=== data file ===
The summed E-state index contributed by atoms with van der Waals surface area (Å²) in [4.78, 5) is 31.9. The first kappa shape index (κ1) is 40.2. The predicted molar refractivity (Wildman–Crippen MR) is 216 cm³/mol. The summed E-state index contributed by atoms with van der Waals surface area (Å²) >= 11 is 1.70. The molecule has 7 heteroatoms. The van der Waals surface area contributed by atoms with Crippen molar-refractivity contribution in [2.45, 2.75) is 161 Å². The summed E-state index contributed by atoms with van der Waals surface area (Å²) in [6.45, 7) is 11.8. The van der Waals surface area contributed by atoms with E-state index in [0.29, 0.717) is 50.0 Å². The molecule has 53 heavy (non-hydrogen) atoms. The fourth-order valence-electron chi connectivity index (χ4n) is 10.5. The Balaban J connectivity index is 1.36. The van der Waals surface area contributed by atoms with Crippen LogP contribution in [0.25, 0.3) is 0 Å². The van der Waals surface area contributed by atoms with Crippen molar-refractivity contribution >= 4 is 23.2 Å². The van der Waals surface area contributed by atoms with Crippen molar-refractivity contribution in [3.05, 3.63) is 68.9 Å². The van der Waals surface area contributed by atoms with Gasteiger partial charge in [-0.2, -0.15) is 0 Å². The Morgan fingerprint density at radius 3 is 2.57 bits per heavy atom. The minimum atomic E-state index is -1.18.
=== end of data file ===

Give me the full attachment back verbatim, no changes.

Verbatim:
The summed E-state index contributed by atoms with van der Waals surface area (Å²) in [4.78, 5) is 31.9. The first kappa shape index (κ1) is 40.2. The predicted molar refractivity (Wildman–Crippen MR) is 216 cm³/mol. The summed E-state index contributed by atoms with van der Waals surface area (Å²) >= 11 is 1.70. The molecule has 7 heteroatoms. The van der Waals surface area contributed by atoms with Crippen molar-refractivity contribution in [2.45, 2.75) is 161 Å². The summed E-state index contributed by atoms with van der Waals surface area (Å²) in [6.45, 7) is 11.8. The van der Waals surface area contributed by atoms with E-state index in [0.29, 0.717) is 50.0 Å². The molecule has 53 heavy (non-hydrogen) atoms. The fourth-order valence-electron chi connectivity index (χ4n) is 10.5. The Balaban J connectivity index is 1.36. The van der Waals surface area contributed by atoms with Crippen LogP contribution in [0.25, 0.3) is 0 Å². The van der Waals surface area contributed by atoms with Crippen molar-refractivity contribution >= 4 is 23.2 Å². The van der Waals surface area contributed by atoms with Crippen molar-refractivity contribution in [3.05, 3.63) is 68.9 Å². The van der Waals surface area contributed by atoms with Gasteiger partial charge in [-0.2, -0.15) is 0 Å². The Morgan fingerprint density at radius 3 is 2.57 bits per heavy atom. The minimum atomic E-state index is -1.18.